Particularly interesting – and, so far, unexplored – is Bambirra’s engagement with the feminist ideas of the 1970s. Opposing a clear-cut separation between class struggle and gender-based oppression, she dismissed feminism as ‘an absurd and grotesque idea’ (1972, 84). Her problematic views on feminism were largely conditioned by the identification of the movement with the leadership of Global North, bourgeoise women. From her positionality as a Latin American political refugee, Bambirra realised that, across the Global South, bourgeoise women dumped the burden of housework on the shoulders of working-class women. For this reason, Bambirra classified ‘the petit bourgeoises woman in Latin America’ as ‘the most sinister exploiter that has ever existed’ (1978b, 40). As she explained:
The bourgeois woman, though it is true that she cannot escape her social category as object and her inferior position, does not experience the phenomenon of exploitation of her work in the home. On the contrary, she is served hand and foot. If she wants, she can work, whether in a career or for diversion. She exists to cultivate the trivialities of life, to show off the latest fashion, to adorn the house. Though woman, in general, occupies an inferior position, her problems are directly related to the class she belongs to. The bourgeois woman, even though her condition is that of an object, because she is a woman, does not have the problems of the proletarian, who lives the phenomenon of double exploitation in her work (Bambirra 1972, 83).
Several passages relating gender and class forms of oppression – often from a peripheral capitalist perspective – can be found in Bambirra’s published and unpublished writings. Overall, Bambirra’s sensitivity to varied and overlapping forms of oppression, as well as her deeply situated historical work, suggests that she may be seen as a precursor of intersectional IPE approaches. Ultimately, however, her firm commitment to historical materialism meant that class was normally taken as having ontological primacy over other analytical lenses.
Looking back at Bambirra’s rich academic and political trajectory, it is shocking that her work is never mentioned in disciplinary histories of IR and IPE. Particularly unforgivable is the failure of critical literature reviews of dependency theory to acknowledge her extensive contribution (Chilcote, 1974; Kaufman, Chernotsky, & Geller, 1975; Palma, 1978; Smith, 1979 –honourable exceptions are Cristobal Kay, 2010 and Grosfoguel, 2000). A case in point is Catherine Scott, whose book about gender and development (1995) raises important critiques of dependency theory. Based on a limited engagement with the dependency literature, the author claims that ‘[n]either gender nor women are explicitly discussed by the early dependency theorists’ (1995, 93). Although her critique of Cardoso and Faletto (1979) is certainly insightful, Scott’s sweeping assessment of dependency theory is fundamentally limited by her unawareness of the only woman in the original dependency group.
Revisiting Bambirra’s extraordinary life and work is particularly important at a moment when right-wing, authoritarian governments are again on the rise in Brazil and elsewhere. After Vania Bambirra’s death, in 2015, a dedicated group of Brazilian researchers digitalised most of her published and unpublished academic work and made it freely available on a website kept by the Federal University of Rio Grande do Sul. A deep dive into Bambirra’s writings may reveal unexplored facets of her work; a comprehensive stocktaking of her contribution to IR, IPE, Latin American history and gender studies is still waiting to be written.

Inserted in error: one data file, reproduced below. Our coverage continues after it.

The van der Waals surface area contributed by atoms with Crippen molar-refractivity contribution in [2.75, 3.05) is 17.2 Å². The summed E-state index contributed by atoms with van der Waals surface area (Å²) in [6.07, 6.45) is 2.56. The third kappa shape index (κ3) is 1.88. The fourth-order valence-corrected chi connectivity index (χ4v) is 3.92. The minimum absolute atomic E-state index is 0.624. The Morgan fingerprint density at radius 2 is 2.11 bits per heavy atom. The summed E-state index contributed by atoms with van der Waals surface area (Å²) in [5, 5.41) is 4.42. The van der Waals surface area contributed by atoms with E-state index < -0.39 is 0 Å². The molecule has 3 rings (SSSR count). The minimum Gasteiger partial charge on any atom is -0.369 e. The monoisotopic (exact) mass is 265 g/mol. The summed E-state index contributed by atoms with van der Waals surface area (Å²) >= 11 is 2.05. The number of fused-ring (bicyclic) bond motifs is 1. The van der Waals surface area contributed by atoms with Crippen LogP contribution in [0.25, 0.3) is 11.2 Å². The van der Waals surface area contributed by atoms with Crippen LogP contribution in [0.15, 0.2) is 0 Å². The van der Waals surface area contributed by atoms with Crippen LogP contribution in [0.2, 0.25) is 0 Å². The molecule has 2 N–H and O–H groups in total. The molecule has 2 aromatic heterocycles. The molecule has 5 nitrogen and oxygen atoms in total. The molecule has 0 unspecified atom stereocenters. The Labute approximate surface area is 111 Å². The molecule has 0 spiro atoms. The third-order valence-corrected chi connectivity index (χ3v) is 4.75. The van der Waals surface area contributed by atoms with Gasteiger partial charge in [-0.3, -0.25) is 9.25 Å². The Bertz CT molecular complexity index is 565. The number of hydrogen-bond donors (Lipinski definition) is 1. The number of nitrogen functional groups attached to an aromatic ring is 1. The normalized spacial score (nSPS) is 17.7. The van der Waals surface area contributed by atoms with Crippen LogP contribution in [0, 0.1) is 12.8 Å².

Dr. Felipe Antunes de Oliveira is a Research Associate at the Centre for Global Political Economy (University of Sussex) and Visiting Researcher at the Centre for Latin American Studies (Georgetown University).
Bambirra, V. (1967). Los errores de la teoría del foco. Santiago: Editorial Nuestro Tiempo.
Bambirra, V. (1972). Women’s liberation and class struggle. Review of Radical Political Economics, 4(3), 75–84.
Bambirra, V. (1973). La revolución Cubana: una reinterpretación. Santiago: Editorial Nuestro Tiempo.
Bambirra, V. (1974). El capitalismo dependiente Latinoamericano. Mexico DF: Siglo XXI.
Bambirra, V. (1977). Brasil: nacionalismo, populismo y dictadura: 50 años de crisis social. Mexico DF: Siglo XXI.
Bambirra, V. (1978). Teoría de la dependencia: una anticrítica. Mexico DF: Ediciones Era.
Bambirra, V. (1978b). The situation of Latin American Women – Interview with Vania Bambirra. Two Thirds – a journal of underdevelopment studies. 1(3), 38-42.
Bambirra, V. and Dos Santos, T. (1981) La estrategia y la tatica socialistas de Marx y Engels a Lenin. Mexico DF: Ediciones Era.
Chilcote, R. H. (1974). Dependency: A critical synthesis of the literature. Latin American Perspectives, 1(1), 4–29.
Grosfoguel, R. (2000). Developmentalism, modernity, and dependency theory in Latin America. Nepantla: Views from South, 1(2), 347-374.
Kaufman, R. R., Chernotsky, H. I., & Geller, D. S. (1975). A Preliminary Test of the theory of dependency. Comparative Politics, 7(3), 303–330.
Kay, C. (2010). Latin American theories of development and underdevelopment. London: Routledge.
Palma, G. (1978). Dependency: A formal theory of underdevelopment or a methodology for the analysis of concrete situations of underdevelopment? World Development, 6(7–8), 881–924.
Scott, C. V. (1995). Gender and development: rethinking modernization and dependency theory. London: Lynne Rienner Publishers.
Smith, T. (1979). The underdevelopment of development literature: The case of dependency theory. World Politics, 31(2), 247–288.
Thank you! I was unfamiliar with her work.